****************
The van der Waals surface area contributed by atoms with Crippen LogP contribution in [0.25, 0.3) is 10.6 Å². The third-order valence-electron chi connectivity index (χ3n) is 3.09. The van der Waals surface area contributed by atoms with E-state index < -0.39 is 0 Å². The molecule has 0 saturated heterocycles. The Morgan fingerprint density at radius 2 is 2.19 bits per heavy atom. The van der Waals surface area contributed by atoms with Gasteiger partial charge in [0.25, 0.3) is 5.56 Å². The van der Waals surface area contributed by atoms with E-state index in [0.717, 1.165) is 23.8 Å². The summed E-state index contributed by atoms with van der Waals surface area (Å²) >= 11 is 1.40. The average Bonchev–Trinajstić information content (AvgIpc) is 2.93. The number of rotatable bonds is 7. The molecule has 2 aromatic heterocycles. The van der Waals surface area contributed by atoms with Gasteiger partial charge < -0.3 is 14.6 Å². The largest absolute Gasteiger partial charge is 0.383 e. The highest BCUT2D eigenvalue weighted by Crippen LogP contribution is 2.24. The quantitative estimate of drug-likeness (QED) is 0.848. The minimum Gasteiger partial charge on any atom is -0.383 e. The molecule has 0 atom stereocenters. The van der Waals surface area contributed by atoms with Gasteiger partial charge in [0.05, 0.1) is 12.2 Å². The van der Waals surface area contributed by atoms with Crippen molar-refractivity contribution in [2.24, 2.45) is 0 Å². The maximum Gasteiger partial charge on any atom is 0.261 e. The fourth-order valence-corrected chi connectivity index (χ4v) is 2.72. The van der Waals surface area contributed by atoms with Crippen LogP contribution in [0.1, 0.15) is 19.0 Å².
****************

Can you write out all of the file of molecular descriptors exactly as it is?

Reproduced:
The van der Waals surface area contributed by atoms with Crippen LogP contribution in [0.25, 0.3) is 10.6 Å². The third-order valence-electron chi connectivity index (χ3n) is 3.09. The van der Waals surface area contributed by atoms with E-state index < -0.39 is 0 Å². The molecule has 0 saturated heterocycles. The Morgan fingerprint density at radius 2 is 2.19 bits per heavy atom. The van der Waals surface area contributed by atoms with Gasteiger partial charge in [0.25, 0.3) is 5.56 Å². The van der Waals surface area contributed by atoms with E-state index in [0.717, 1.165) is 23.8 Å². The summed E-state index contributed by atoms with van der Waals surface area (Å²) >= 11 is 1.40. The average Bonchev–Trinajstić information content (AvgIpc) is 2.93. The number of rotatable bonds is 7. The molecule has 2 aromatic heterocycles. The van der Waals surface area contributed by atoms with Gasteiger partial charge < -0.3 is 14.6 Å². The largest absolute Gasteiger partial charge is 0.383 e. The highest BCUT2D eigenvalue weighted by Crippen LogP contribution is 2.24. The quantitative estimate of drug-likeness (QED) is 0.848. The minimum Gasteiger partial charge on any atom is -0.383 e. The molecule has 0 atom stereocenters. The van der Waals surface area contributed by atoms with Gasteiger partial charge in [0.05, 0.1) is 12.2 Å². The van der Waals surface area contributed by atoms with Crippen molar-refractivity contribution in [2.24, 2.45) is 0 Å². The maximum Gasteiger partial charge on any atom is 0.261 e. The fourth-order valence-corrected chi connectivity index (χ4v) is 2.72. The van der Waals surface area contributed by atoms with Crippen LogP contribution in [0.1, 0.15) is 19.0 Å².